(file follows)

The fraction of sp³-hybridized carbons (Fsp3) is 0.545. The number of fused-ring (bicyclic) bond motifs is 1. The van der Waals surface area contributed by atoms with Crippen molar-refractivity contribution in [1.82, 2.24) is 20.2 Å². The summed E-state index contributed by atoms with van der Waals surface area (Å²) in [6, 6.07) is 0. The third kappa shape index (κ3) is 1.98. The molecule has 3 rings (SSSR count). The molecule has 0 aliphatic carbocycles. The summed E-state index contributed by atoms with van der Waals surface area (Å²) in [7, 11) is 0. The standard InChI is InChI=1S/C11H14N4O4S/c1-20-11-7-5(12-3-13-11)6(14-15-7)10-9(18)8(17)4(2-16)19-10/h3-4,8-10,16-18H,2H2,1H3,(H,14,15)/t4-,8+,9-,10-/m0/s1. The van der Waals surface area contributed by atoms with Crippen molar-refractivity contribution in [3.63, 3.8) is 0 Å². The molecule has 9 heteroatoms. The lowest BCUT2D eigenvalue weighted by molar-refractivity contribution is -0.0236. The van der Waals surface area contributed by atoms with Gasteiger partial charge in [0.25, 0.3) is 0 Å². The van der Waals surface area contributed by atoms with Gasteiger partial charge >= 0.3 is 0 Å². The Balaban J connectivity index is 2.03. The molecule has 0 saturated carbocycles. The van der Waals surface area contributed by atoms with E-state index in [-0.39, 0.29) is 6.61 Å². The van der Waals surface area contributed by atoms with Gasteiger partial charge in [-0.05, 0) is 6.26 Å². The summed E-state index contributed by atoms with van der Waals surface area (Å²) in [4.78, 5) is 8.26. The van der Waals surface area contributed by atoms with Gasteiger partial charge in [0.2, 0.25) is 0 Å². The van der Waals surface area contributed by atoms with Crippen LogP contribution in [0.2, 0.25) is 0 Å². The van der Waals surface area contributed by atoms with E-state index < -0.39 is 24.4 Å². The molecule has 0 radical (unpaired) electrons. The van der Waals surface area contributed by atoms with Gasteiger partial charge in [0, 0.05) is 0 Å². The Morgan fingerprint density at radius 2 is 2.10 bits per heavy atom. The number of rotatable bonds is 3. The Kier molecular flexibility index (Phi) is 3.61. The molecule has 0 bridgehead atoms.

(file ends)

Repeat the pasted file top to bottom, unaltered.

The fraction of sp³-hybridized carbons (Fsp3) is 0.545. The number of fused-ring (bicyclic) bond motifs is 1. The van der Waals surface area contributed by atoms with Crippen molar-refractivity contribution in [1.82, 2.24) is 20.2 Å². The summed E-state index contributed by atoms with van der Waals surface area (Å²) in [6, 6.07) is 0. The third kappa shape index (κ3) is 1.98. The molecule has 3 rings (SSSR count). The molecule has 0 aliphatic carbocycles. The summed E-state index contributed by atoms with van der Waals surface area (Å²) in [7, 11) is 0. The standard InChI is InChI=1S/C11H14N4O4S/c1-20-11-7-5(12-3-13-11)6(14-15-7)10-9(18)8(17)4(2-16)19-10/h3-4,8-10,16-18H,2H2,1H3,(H,14,15)/t4-,8+,9-,10-/m0/s1. The van der Waals surface area contributed by atoms with Crippen molar-refractivity contribution in [3.63, 3.8) is 0 Å². The molecule has 9 heteroatoms. The lowest BCUT2D eigenvalue weighted by molar-refractivity contribution is -0.0236. The van der Waals surface area contributed by atoms with Gasteiger partial charge in [0.25, 0.3) is 0 Å². The van der Waals surface area contributed by atoms with Gasteiger partial charge >= 0.3 is 0 Å². The Balaban J connectivity index is 2.03. The molecule has 0 saturated carbocycles. The van der Waals surface area contributed by atoms with E-state index in [-0.39, 0.29) is 6.61 Å². The van der Waals surface area contributed by atoms with Gasteiger partial charge in [-0.05, 0) is 6.26 Å². The summed E-state index contributed by atoms with van der Waals surface area (Å²) in [4.78, 5) is 8.26. The van der Waals surface area contributed by atoms with Gasteiger partial charge in [0.2, 0.25) is 0 Å². The van der Waals surface area contributed by atoms with Crippen LogP contribution in [0.2, 0.25) is 0 Å². The van der Waals surface area contributed by atoms with E-state index < -0.39 is 24.4 Å². The molecule has 0 radical (unpaired) electrons. The van der Waals surface area contributed by atoms with Gasteiger partial charge in [0, 0.05) is 0 Å². The Morgan fingerprint density at radius 2 is 2.10 bits per heavy atom. The number of rotatable bonds is 3. The Kier molecular flexibility index (Phi) is 3.61. The molecule has 0 bridgehead atoms.